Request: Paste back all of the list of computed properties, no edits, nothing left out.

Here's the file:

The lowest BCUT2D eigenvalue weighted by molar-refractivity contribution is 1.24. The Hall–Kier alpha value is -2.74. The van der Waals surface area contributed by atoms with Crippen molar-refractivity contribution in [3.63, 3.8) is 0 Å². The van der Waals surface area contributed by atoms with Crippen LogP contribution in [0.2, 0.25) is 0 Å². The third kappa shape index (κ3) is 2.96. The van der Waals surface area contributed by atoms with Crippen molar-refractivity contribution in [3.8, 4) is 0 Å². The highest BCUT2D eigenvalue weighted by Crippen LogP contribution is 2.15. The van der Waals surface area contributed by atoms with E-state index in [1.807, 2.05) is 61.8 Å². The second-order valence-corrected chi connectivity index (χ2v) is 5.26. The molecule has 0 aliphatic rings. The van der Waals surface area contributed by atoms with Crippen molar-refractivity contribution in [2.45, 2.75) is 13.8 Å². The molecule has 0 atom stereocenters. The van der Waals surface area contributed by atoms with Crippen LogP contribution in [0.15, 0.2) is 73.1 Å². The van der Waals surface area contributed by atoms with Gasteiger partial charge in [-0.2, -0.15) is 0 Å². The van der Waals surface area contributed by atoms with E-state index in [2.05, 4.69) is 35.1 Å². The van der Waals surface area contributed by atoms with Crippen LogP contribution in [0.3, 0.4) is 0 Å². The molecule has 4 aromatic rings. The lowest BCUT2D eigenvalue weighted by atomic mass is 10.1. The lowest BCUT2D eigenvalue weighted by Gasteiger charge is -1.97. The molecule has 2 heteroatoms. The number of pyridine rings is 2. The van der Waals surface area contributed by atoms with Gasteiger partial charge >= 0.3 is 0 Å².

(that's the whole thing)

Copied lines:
The lowest BCUT2D eigenvalue weighted by molar-refractivity contribution is 1.24. The Hall–Kier alpha value is -2.74. The van der Waals surface area contributed by atoms with Crippen molar-refractivity contribution in [3.63, 3.8) is 0 Å². The van der Waals surface area contributed by atoms with Crippen LogP contribution in [0.2, 0.25) is 0 Å². The third kappa shape index (κ3) is 2.96. The van der Waals surface area contributed by atoms with Crippen molar-refractivity contribution in [3.8, 4) is 0 Å². The highest BCUT2D eigenvalue weighted by Crippen LogP contribution is 2.15. The van der Waals surface area contributed by atoms with E-state index in [1.807, 2.05) is 61.8 Å². The second-order valence-corrected chi connectivity index (χ2v) is 5.26. The molecule has 0 aliphatic rings. The van der Waals surface area contributed by atoms with Crippen molar-refractivity contribution in [2.45, 2.75) is 13.8 Å². The molecule has 0 atom stereocenters. The van der Waals surface area contributed by atoms with Crippen LogP contribution in [0.15, 0.2) is 73.1 Å². The van der Waals surface area contributed by atoms with Gasteiger partial charge in [-0.2, -0.15) is 0 Å². The van der Waals surface area contributed by atoms with E-state index in [2.05, 4.69) is 35.1 Å². The van der Waals surface area contributed by atoms with Crippen LogP contribution in [0.3, 0.4) is 0 Å². The molecule has 4 aromatic rings. The lowest BCUT2D eigenvalue weighted by atomic mass is 10.1. The lowest BCUT2D eigenvalue weighted by Gasteiger charge is -1.97. The molecule has 2 heteroatoms. The number of pyridine rings is 2. The van der Waals surface area contributed by atoms with Gasteiger partial charge >= 0.3 is 0 Å².